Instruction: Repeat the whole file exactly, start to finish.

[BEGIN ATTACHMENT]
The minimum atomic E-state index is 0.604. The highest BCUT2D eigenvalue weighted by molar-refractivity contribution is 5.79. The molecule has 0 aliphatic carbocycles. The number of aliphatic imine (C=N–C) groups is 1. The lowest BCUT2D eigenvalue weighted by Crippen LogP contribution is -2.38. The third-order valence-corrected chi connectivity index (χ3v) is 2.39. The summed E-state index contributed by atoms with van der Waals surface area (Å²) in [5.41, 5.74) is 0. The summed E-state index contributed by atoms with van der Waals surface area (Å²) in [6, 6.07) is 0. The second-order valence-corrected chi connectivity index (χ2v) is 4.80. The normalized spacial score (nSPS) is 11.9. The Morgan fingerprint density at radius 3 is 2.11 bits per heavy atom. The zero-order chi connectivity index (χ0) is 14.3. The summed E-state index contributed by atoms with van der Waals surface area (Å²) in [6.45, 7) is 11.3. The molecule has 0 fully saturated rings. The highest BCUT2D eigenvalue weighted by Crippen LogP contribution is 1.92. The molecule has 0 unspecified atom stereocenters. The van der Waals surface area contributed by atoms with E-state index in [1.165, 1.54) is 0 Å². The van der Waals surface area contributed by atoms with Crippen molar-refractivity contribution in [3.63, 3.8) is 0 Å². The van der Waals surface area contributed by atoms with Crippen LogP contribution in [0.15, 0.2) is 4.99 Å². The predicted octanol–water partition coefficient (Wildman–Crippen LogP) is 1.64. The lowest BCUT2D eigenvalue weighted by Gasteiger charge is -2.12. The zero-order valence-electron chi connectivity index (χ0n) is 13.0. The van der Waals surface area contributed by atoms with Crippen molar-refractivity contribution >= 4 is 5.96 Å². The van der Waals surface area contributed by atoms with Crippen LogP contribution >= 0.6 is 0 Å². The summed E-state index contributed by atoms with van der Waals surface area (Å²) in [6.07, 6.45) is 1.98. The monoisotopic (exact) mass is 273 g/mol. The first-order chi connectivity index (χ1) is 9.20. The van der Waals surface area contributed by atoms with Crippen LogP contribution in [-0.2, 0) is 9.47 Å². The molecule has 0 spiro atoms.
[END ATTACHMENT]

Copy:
The minimum atomic E-state index is 0.604. The highest BCUT2D eigenvalue weighted by molar-refractivity contribution is 5.79. The molecule has 0 aliphatic carbocycles. The number of aliphatic imine (C=N–C) groups is 1. The lowest BCUT2D eigenvalue weighted by Crippen LogP contribution is -2.38. The third-order valence-corrected chi connectivity index (χ3v) is 2.39. The summed E-state index contributed by atoms with van der Waals surface area (Å²) in [5.41, 5.74) is 0. The summed E-state index contributed by atoms with van der Waals surface area (Å²) in [6, 6.07) is 0. The second-order valence-corrected chi connectivity index (χ2v) is 4.80. The normalized spacial score (nSPS) is 11.9. The Morgan fingerprint density at radius 3 is 2.11 bits per heavy atom. The zero-order chi connectivity index (χ0) is 14.3. The summed E-state index contributed by atoms with van der Waals surface area (Å²) in [6.45, 7) is 11.3. The molecule has 0 fully saturated rings. The highest BCUT2D eigenvalue weighted by Crippen LogP contribution is 1.92. The molecule has 0 unspecified atom stereocenters. The van der Waals surface area contributed by atoms with E-state index in [1.165, 1.54) is 0 Å². The van der Waals surface area contributed by atoms with Crippen molar-refractivity contribution in [3.63, 3.8) is 0 Å². The van der Waals surface area contributed by atoms with Crippen LogP contribution in [0.15, 0.2) is 4.99 Å². The predicted octanol–water partition coefficient (Wildman–Crippen LogP) is 1.64. The lowest BCUT2D eigenvalue weighted by Gasteiger charge is -2.12. The zero-order valence-electron chi connectivity index (χ0n) is 13.0. The van der Waals surface area contributed by atoms with Crippen molar-refractivity contribution >= 4 is 5.96 Å². The van der Waals surface area contributed by atoms with Crippen LogP contribution >= 0.6 is 0 Å². The summed E-state index contributed by atoms with van der Waals surface area (Å²) in [6.07, 6.45) is 1.98. The monoisotopic (exact) mass is 273 g/mol. The first-order chi connectivity index (χ1) is 9.20. The van der Waals surface area contributed by atoms with Crippen LogP contribution in [-0.2, 0) is 9.47 Å². The molecule has 0 spiro atoms.